9 & 20 June 2010
The strong culture of Papua New Guinea shines through during a sing-sing – a gathering of performers from a village who sing and dance to show off their ethnicity and their traditional rituals. It is powerful, as all earthy performances are and we have been so fortunate to see two performances from Enuk Village where all the local Lissenung Island Resort staff comes from.
Tame Punan, who runs a banana boat ferry service, leads a small group from Enuk Village whenever there are enough guests from Lisseunung Island Resort to merit a traditional sing-sing. He is a strong force with the kids and like the pied piper, has young boys jumping to his cue.
Sing-sing of Laklakau in their own Tigak language is performed as a celebration. Laklakau is celebrated by a village in many occasions: during the end of a school year; when they have a certain thanksgiving; or when an important person comes to visit their village like, for example, their governor. Everyone since childhood learns the songs for Laklakau and the corresponding dance that goes with it.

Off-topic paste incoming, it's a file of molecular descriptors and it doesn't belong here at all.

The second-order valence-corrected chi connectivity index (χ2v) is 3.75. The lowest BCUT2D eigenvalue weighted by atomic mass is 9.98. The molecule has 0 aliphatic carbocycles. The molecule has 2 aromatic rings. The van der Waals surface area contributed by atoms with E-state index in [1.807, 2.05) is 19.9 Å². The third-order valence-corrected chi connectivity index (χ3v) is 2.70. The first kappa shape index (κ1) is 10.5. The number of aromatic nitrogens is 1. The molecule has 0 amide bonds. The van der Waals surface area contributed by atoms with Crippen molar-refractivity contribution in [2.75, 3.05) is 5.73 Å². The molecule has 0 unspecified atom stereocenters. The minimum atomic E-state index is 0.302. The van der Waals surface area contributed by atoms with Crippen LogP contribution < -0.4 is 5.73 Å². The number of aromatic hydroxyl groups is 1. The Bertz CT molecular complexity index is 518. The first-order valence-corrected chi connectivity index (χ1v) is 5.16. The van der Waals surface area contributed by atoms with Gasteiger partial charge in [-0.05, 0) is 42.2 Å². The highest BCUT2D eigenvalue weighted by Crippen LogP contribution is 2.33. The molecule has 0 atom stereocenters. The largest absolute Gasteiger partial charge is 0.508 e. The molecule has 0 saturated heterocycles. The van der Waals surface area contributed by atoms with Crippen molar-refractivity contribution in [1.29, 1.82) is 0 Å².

In bright red sarongs, brilliant green leaves and the kids with head gears, their look was simply stunning. The drums – one made of animal skin and the others made of bamboo, were the accompanying musical instruments to their voices. The children’s headgear or kangal were carved birds decorated with bird feathers. For the performance in Lissenung, they sang and danced 10 songs for everyone to enjoy. A sample two songs were the Mekaul or the paddling dance, and the Manga-manga, the parrot dance. Here are the brilliant performers from Enuk Village.
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